Skip to main content

Read our primer articles on High Mileage Oil, Synthetic Oil and Kinematic Viscosity

http://theoildrop.server101.com/cgi/ultimatebb.cgi?ubb=get_topic;f=1;t=012604

What are your thoughts on M1 0w-40? The oil has shown to shear down to a high 30wt oil many times. While it would thicken back up over time do to oxidation, some don't like it bc it does shear. Wear metals are so so and usually your 5w-40's show better results.

IMO, this oil tries to be a one size fits all and with that makes some compromises. It's now SM rated. Your 5w-40's are usually loaded with more ZDDP also. Someone mentioned cleaning ability and that is why it shows higher wear metals. I don't buy that being other ester based oils like D1/M1 SUV show better results. Thoughts?

Oh and the argument that it comes factory fill in high end cars is a good point, but most of those cars hold 9 qts of oil so I'm not really impressed by that fact.
Original Post

Replies sorted oldest to newest

Big Grin

I did not read your supplied link but think it's funny that a few of that oils critics cannot even tell exactly where the nickel comes from based on remarks made in the past denouncing it's ability to protect valve train .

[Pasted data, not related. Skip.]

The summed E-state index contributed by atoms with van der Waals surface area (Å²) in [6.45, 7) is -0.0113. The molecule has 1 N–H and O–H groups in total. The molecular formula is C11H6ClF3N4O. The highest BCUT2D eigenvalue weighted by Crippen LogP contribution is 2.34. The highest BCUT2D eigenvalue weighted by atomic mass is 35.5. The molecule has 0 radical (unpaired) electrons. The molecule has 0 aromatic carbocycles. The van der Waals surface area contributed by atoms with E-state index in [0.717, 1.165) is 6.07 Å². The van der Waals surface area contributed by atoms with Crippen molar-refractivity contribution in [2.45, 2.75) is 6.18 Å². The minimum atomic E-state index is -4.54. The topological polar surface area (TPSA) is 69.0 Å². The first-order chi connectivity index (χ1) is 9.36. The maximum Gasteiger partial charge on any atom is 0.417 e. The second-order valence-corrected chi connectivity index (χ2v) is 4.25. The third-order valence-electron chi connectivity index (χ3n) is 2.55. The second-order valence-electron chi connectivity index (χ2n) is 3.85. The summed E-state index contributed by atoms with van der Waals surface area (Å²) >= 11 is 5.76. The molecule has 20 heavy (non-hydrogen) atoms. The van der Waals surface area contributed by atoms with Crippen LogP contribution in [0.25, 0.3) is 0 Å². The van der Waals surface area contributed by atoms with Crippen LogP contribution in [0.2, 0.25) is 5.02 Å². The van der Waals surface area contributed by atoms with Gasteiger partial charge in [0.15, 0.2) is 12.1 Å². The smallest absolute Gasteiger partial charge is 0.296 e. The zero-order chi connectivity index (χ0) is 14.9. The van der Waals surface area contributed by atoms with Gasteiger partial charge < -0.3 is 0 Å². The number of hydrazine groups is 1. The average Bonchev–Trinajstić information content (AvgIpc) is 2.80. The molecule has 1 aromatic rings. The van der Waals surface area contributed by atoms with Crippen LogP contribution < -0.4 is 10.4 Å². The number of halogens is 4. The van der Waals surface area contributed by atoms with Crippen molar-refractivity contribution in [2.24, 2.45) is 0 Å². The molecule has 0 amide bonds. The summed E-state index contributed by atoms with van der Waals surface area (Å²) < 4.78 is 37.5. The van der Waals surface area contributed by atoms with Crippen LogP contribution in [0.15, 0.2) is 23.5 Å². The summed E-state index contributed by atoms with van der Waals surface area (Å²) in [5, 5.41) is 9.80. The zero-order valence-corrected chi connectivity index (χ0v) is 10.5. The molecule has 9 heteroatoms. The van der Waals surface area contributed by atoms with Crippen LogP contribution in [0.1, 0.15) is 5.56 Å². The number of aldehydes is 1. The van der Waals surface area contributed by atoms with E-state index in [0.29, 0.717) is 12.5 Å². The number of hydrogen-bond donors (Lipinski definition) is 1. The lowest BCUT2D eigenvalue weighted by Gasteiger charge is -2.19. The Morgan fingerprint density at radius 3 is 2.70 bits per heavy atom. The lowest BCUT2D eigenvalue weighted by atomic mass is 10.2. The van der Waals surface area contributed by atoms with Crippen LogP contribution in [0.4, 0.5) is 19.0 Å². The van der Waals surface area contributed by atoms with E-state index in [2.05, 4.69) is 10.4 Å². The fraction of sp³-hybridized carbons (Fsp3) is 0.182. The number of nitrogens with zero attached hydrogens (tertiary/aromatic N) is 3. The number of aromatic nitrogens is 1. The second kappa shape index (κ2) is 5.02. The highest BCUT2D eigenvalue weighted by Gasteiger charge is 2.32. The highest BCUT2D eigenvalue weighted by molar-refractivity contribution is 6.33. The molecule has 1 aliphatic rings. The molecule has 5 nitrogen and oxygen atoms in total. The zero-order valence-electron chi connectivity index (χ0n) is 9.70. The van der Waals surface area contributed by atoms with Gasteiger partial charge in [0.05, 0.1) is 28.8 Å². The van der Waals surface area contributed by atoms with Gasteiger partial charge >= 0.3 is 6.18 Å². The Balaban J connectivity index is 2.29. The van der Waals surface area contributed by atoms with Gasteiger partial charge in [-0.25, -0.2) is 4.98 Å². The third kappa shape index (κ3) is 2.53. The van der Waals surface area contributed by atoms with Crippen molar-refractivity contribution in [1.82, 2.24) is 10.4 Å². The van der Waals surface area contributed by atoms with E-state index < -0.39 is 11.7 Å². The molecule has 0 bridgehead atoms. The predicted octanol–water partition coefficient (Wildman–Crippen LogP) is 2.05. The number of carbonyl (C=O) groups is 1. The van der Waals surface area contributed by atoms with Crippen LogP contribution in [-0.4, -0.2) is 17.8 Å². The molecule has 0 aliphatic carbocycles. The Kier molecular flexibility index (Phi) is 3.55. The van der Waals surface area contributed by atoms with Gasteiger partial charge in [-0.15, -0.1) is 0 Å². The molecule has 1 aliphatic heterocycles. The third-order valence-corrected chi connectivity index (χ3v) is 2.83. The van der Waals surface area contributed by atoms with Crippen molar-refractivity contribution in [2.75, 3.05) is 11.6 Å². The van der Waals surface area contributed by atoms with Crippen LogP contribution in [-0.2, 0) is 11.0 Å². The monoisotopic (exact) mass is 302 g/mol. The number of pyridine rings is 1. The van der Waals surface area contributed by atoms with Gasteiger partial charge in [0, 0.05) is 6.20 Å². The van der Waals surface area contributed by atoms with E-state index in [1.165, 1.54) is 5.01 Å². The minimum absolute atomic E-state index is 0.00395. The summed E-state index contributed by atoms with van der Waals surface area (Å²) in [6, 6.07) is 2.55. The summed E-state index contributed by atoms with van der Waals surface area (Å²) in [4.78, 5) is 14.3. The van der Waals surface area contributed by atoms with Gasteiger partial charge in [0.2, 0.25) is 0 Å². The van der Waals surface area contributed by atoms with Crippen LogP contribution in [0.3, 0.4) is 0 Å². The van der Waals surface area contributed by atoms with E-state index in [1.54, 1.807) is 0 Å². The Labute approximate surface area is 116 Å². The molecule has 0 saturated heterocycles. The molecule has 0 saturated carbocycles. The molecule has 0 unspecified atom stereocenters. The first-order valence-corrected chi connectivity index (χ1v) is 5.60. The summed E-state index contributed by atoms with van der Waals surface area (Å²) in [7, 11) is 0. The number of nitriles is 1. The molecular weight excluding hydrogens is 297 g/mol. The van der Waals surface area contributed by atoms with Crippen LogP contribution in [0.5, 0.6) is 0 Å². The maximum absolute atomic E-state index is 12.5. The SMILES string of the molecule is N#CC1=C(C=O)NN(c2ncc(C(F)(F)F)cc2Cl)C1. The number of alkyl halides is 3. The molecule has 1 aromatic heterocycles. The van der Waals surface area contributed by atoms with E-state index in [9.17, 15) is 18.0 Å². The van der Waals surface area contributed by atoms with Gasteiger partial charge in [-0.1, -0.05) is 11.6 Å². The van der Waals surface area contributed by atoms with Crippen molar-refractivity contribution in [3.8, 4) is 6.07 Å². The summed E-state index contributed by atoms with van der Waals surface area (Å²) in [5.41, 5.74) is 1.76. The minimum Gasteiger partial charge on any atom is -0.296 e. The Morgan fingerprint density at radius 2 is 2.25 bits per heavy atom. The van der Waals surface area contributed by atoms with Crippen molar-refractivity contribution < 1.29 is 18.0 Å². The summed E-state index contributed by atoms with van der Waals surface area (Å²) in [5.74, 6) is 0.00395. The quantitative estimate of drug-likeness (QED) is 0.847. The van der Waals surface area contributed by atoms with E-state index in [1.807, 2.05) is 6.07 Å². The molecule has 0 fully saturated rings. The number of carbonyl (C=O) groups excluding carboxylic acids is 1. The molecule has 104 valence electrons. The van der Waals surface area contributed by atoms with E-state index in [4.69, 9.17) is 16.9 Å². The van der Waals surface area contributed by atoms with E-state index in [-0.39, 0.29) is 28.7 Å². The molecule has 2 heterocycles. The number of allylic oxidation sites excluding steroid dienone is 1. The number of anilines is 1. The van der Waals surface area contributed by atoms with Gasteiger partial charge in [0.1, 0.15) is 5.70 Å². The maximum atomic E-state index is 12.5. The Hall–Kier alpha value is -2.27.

I think it's a well built engine oil and with that comes the meeting of many certifications . I also beleive many use it out of application and simply don't need the VI .

Thinning . If the oil starts at 13.8 for example , thins to 12.5 @ 7500 miles then thickens back up to starting point at 15k it has remained in grade throughout the interval , correct ? It has also given better fuel economy over that period than for example an 11.5 cSt synthetic oil that thickens to a upper 40wt or lower 50wt ,correct ?

During that period the Mobil oil still pumped better than the example oil because it did not suffer oxidative thickening and harming the performance of the oil at or below the 40c mark during cold weather and the warm up phase which is something the ACEA has become increasingly aware of .